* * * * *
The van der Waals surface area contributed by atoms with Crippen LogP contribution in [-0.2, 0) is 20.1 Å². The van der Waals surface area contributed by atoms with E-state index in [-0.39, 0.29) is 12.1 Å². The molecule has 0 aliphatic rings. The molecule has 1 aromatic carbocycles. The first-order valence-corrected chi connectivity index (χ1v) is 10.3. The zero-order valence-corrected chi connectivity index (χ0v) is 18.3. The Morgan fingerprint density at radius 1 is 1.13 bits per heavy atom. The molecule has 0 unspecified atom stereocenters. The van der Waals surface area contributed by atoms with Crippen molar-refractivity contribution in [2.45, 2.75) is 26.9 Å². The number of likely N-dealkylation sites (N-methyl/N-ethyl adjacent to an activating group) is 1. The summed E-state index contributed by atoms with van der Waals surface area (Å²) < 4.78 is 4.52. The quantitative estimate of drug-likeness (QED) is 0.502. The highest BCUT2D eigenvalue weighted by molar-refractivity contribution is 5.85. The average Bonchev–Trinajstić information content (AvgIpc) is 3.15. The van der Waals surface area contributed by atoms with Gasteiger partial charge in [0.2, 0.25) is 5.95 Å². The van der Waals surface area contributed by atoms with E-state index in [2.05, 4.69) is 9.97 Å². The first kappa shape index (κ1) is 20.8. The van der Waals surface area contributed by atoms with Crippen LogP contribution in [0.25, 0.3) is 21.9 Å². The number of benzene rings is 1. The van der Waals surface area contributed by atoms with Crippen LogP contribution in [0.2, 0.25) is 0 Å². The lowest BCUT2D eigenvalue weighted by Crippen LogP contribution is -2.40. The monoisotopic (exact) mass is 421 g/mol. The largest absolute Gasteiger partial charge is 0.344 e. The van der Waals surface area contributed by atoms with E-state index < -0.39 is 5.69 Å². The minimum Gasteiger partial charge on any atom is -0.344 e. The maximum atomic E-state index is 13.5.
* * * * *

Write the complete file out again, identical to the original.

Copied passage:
The van der Waals surface area contributed by atoms with Crippen LogP contribution in [-0.2, 0) is 20.1 Å². The van der Waals surface area contributed by atoms with E-state index in [-0.39, 0.29) is 12.1 Å². The molecule has 0 aliphatic rings. The molecule has 1 aromatic carbocycles. The first-order valence-corrected chi connectivity index (χ1v) is 10.3. The zero-order valence-corrected chi connectivity index (χ0v) is 18.3. The Morgan fingerprint density at radius 1 is 1.13 bits per heavy atom. The molecule has 0 unspecified atom stereocenters. The van der Waals surface area contributed by atoms with Crippen molar-refractivity contribution in [2.45, 2.75) is 26.9 Å². The number of likely N-dealkylation sites (N-methyl/N-ethyl adjacent to an activating group) is 1. The summed E-state index contributed by atoms with van der Waals surface area (Å²) < 4.78 is 4.52. The quantitative estimate of drug-likeness (QED) is 0.502. The highest BCUT2D eigenvalue weighted by molar-refractivity contribution is 5.85. The average Bonchev–Trinajstić information content (AvgIpc) is 3.15. The van der Waals surface area contributed by atoms with Gasteiger partial charge in [0.2, 0.25) is 5.95 Å². The van der Waals surface area contributed by atoms with E-state index in [2.05, 4.69) is 9.97 Å². The first kappa shape index (κ1) is 20.8. The van der Waals surface area contributed by atoms with Crippen LogP contribution in [0.25, 0.3) is 21.9 Å². The number of benzene rings is 1. The van der Waals surface area contributed by atoms with Crippen LogP contribution in [0.2, 0.25) is 0 Å². The lowest BCUT2D eigenvalue weighted by Crippen LogP contribution is -2.40. The monoisotopic (exact) mass is 421 g/mol. The largest absolute Gasteiger partial charge is 0.344 e. The van der Waals surface area contributed by atoms with E-state index < -0.39 is 5.69 Å². The minimum Gasteiger partial charge on any atom is -0.344 e. The maximum atomic E-state index is 13.5.